If you have been keeping taps, Makoto Shinkai’s latest flick Your Name is doing great business. The movie has become a cultural phenomenon in Japan and has created a legion of fans who attend multiple viewings and make pilgrimages to some of the landmarks made famous in the film. Your Name has grossed $197.5 million domestically since debuting in August 2016, becoming Japan’s second-highest-grossing film of all time. Fans are already calling Makoto Shinkai, the movie’s director, the successor of Hayao Miyazaki, whose Studio Ghibli created My Neighbor Totoro and Spirited Away, the highest-grossing movie in Japan’s history.
So with all that fanfare I was excited enough to watch this movie and what made me more excited was the fact that this was a Makoto Shinkai’s movie. I’ve talked in the past about Makoto Shinkai and his films but this is different and to be honest, it really is a completely different Makoto Shinkai experience. Sure visually it is still a Makoto Shinkai film, with all those beautiful scenes and close shots of technology but fundamentally it is completely different.
The very first distinction which makes this movie different from others is its plot but it’s not just the plot but the way is showcased in the movie is so Not Makoto Shinkai’s style and it definitely isn’t something bad but surely something that credited to the massive success of this movie.
Mitsuha Miyamizu, a high school girl wants to live a life of a boy in the sparkling city of Tokyo as she becomes too tired of her traditional lifestyle in the countryside of Japan. Meanwhile, in the city, Taki Tachibana lives a busy life as a high school student while juggling his part-time job and hopes for a future in architecture.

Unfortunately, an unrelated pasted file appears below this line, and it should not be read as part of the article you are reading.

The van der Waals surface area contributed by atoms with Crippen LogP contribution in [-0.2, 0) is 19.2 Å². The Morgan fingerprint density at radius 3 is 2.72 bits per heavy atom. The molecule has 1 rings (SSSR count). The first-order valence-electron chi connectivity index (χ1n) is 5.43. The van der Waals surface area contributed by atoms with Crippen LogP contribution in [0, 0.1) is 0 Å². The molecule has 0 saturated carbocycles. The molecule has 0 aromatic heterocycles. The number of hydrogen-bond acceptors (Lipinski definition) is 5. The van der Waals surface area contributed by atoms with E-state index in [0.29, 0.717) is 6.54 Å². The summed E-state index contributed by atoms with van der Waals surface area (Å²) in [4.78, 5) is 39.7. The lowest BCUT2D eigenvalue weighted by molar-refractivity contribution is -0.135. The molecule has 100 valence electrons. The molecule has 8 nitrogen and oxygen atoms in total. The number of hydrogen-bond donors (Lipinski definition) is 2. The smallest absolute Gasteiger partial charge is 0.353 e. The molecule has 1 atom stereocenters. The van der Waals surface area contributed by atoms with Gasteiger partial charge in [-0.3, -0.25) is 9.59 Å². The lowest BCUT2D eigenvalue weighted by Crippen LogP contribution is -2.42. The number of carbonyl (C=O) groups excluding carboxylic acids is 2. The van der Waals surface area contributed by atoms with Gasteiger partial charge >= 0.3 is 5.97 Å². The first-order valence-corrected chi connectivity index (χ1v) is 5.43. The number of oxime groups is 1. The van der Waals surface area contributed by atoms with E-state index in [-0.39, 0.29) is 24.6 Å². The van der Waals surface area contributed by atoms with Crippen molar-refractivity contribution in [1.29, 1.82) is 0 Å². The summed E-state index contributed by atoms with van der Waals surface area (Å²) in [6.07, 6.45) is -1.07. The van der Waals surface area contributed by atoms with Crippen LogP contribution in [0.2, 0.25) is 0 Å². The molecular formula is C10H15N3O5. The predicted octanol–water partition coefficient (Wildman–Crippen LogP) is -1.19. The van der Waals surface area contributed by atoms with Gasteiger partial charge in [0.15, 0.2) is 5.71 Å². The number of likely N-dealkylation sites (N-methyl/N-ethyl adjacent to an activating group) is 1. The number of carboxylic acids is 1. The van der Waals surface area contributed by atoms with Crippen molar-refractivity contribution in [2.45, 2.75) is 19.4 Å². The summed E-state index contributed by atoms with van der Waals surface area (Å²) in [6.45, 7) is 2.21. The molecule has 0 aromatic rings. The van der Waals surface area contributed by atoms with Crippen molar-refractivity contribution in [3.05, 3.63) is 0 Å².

One day, Mitsuha awakens in a room that is not her own and suddenly finds herself living the dream life in Tokyo—but in Taki’s body! Elsewhere, Taki finds himself living Mitsuha’s life in the humble countryside. In pursuit of an answer to this strange phenomenon, they begin to search for one another.
Your Name revolves around Mitsuha and Taki’s actions, which begin to have a dramatic impact on each other’s lives, weaving them into a fabric held together by fate and circumstance.
What makes it so amazing?
First of all, it is a Makoto Shinkai Movie so it was bound to get some steam. Secondly, the movie is just so beautiful that only the visuals alone would be enough to get you hooked. Lastly, it is directed to perfection. It is still many steps behind the magic, penetrating insights and profound humanity of the Japanese anime pantheon lead by Hayao Miyazaki and Mamoru Hosoda but whatever you have is surely and entertaining novelty.
Fine attention is given to the details and surely that doesn’t disappoint. For all its thematic complexities, there is plenty to laugh about too, from a recurrent gag about Taki being caught fondling “his” breasts while in the throes of a body swap, to the gentle teasings of Taki’s co-worker Ms. Okudera, who seems more attracted to the transposed Mitsuha than to any awkward boy. Teen audiences in search of a “relatable” love story will find this every bit as accessible as Baz Luhrmann’s Romeo + Juliet, while older viewers will delight in the way that archaic arts have become an integral part of 21st-century cinema.
I really liked Your Name but compared to his previous works this wasn’t that great but again that’s my perspective. Just watch it and experience all the vivid emotions the movie has to offer.